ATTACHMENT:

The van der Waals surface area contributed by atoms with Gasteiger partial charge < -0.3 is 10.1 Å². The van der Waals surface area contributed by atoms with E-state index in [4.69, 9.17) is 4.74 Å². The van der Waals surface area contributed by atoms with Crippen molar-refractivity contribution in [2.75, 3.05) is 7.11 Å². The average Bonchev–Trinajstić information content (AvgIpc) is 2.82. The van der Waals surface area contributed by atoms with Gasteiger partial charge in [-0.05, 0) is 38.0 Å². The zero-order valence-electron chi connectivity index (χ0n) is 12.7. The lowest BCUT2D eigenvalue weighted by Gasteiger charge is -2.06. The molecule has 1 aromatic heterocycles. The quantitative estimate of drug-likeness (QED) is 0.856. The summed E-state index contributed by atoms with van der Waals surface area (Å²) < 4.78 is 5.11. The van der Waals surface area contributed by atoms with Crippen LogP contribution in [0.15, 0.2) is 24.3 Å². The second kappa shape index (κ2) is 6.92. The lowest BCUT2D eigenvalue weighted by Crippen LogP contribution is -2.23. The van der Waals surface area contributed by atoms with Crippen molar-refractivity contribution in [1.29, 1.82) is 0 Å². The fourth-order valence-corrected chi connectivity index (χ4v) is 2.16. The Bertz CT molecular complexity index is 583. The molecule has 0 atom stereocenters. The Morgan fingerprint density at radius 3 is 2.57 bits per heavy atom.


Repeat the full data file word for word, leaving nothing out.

The van der Waals surface area contributed by atoms with Gasteiger partial charge < -0.3 is 10.1 Å². The van der Waals surface area contributed by atoms with E-state index in [4.69, 9.17) is 4.74 Å². The van der Waals surface area contributed by atoms with Crippen molar-refractivity contribution in [2.75, 3.05) is 7.11 Å². The average Bonchev–Trinajstić information content (AvgIpc) is 2.82. The van der Waals surface area contributed by atoms with Gasteiger partial charge in [-0.05, 0) is 38.0 Å². The zero-order valence-electron chi connectivity index (χ0n) is 12.7. The lowest BCUT2D eigenvalue weighted by Gasteiger charge is -2.06. The molecule has 1 aromatic heterocycles. The quantitative estimate of drug-likeness (QED) is 0.856. The summed E-state index contributed by atoms with van der Waals surface area (Å²) < 4.78 is 5.11. The van der Waals surface area contributed by atoms with Crippen LogP contribution in [0.15, 0.2) is 24.3 Å². The second kappa shape index (κ2) is 6.92. The lowest BCUT2D eigenvalue weighted by Crippen LogP contribution is -2.23. The van der Waals surface area contributed by atoms with Crippen molar-refractivity contribution in [1.29, 1.82) is 0 Å². The fourth-order valence-corrected chi connectivity index (χ4v) is 2.16. The Bertz CT molecular complexity index is 583. The molecule has 0 atom stereocenters. The Morgan fingerprint density at radius 3 is 2.57 bits per heavy atom.